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what I am reminded of is what made America great was this basicidea, this basic bargain, that all of you experienced in your ownfamilies -- your parents, your grandparents, your great-grandparents, maybe some of them emigrated here from someplaceelse. But the idea was, here in America, you could make it if youtry; that it doesn’t matter -- (applause) -- doesn’t matter what youlook like, where you come from, what church you worship in. Theidea is that if you are willing to put in the work and takeresponsibility for your family -- just like Dan was talking about --if you're willing to stick with it and tough it out when times gottough sometimes, that ultimately hard work was rewarded andresponsibility was respected, and you didn’t just look out foryourself but you looked out for your community as well as yourfamily and your country. (Applause.)And you know, nobody expected to get fabulously rich, althoughit was great if people got rich. But when I think about my familyor Michelle's family, what made us rich was spending time together.(Applause.) And the idea was that if our families were of goodcharacter and had good values and you were willing to work hard,then you could find a job that paid a decent wage and eventually,saving up, you could own a home. And you knew that you wouldn’t gobankrupt when you got sick because you had some health insurance,and maybe you took a vacation every once in a while -- and it wasn'tnecessarily some fancy vacation at some fancy resort.The best vacation I had when I was a kid was we -- mygrandmother and my mom and my sister, we traveled around the countryon Greyhound buses and on trains and we stayed at Howard Johnsons --(laughter) -- and I was 11 and so if there was any kind of swimmingpool -- (laughter) -- it didn’t matter how big it was, right, you'dspend the whole day there and then you're real excited to go towhere the vending machine was and the ice machine and get the ice,and that was like a big deal. (Laughter.) And you would just seethe sights, and stop by a diner someplace. So you'd have thatchance to take a little bit of time off to spend with your family,and then when you retire you were able to retire with dignity andrespect. And you were part of a community.And that basic bargain is what built this country. That’s whatmade us an economic superpower. That’s what made us the envy of theworld -- not the fact that we had the most millionaires orbillionaires, but the fact that our economy grew from the middleout, and there were ladders of opportunity for people to get intothe middle class, even if they were born poor. And the reason I ran for President, the reason I ran the first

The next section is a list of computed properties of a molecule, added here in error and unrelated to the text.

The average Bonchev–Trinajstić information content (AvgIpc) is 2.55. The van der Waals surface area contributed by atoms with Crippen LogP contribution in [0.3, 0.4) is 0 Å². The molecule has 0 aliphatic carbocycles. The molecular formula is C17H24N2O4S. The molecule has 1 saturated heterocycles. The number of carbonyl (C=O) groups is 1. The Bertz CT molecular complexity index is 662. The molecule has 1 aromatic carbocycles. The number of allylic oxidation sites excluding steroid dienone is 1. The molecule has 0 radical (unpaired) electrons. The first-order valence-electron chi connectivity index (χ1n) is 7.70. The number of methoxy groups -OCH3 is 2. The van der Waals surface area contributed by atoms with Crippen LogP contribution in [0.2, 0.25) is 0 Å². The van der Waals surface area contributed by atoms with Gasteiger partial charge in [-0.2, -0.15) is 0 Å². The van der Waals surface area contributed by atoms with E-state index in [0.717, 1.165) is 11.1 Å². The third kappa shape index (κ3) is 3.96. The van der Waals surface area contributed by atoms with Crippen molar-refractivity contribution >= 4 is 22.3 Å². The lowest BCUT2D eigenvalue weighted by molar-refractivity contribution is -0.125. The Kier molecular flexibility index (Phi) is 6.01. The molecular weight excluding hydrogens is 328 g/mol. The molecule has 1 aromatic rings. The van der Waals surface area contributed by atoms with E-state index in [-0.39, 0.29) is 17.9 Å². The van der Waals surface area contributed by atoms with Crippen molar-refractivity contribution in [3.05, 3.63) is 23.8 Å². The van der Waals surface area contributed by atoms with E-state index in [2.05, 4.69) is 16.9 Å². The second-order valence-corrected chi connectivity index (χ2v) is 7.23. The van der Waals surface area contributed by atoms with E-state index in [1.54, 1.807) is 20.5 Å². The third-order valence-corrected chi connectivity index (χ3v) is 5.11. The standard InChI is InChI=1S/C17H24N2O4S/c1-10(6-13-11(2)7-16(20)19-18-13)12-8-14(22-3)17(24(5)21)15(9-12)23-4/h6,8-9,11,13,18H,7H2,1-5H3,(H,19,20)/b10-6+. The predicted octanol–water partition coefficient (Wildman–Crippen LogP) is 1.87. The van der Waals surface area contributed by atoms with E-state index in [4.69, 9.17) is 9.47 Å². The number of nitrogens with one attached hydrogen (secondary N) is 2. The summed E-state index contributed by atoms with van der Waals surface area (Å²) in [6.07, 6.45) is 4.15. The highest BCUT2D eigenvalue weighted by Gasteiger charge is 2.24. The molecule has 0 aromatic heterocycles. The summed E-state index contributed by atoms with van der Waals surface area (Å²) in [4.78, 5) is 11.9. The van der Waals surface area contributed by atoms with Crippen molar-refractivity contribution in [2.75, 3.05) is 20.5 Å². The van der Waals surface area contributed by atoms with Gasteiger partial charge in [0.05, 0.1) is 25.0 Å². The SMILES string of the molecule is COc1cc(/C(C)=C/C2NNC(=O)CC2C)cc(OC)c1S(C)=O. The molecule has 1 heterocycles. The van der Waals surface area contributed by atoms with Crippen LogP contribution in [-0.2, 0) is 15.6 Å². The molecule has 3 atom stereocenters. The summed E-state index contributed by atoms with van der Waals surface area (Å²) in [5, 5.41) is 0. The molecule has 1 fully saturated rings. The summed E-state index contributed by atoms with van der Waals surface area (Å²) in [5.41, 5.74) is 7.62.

Remarks by the President at a Campaign Eventhttps://nycowa2.timeinc.com/owa/?ae=Item&t=IPM.Note&id...3 of 137/6/12 3:59 PM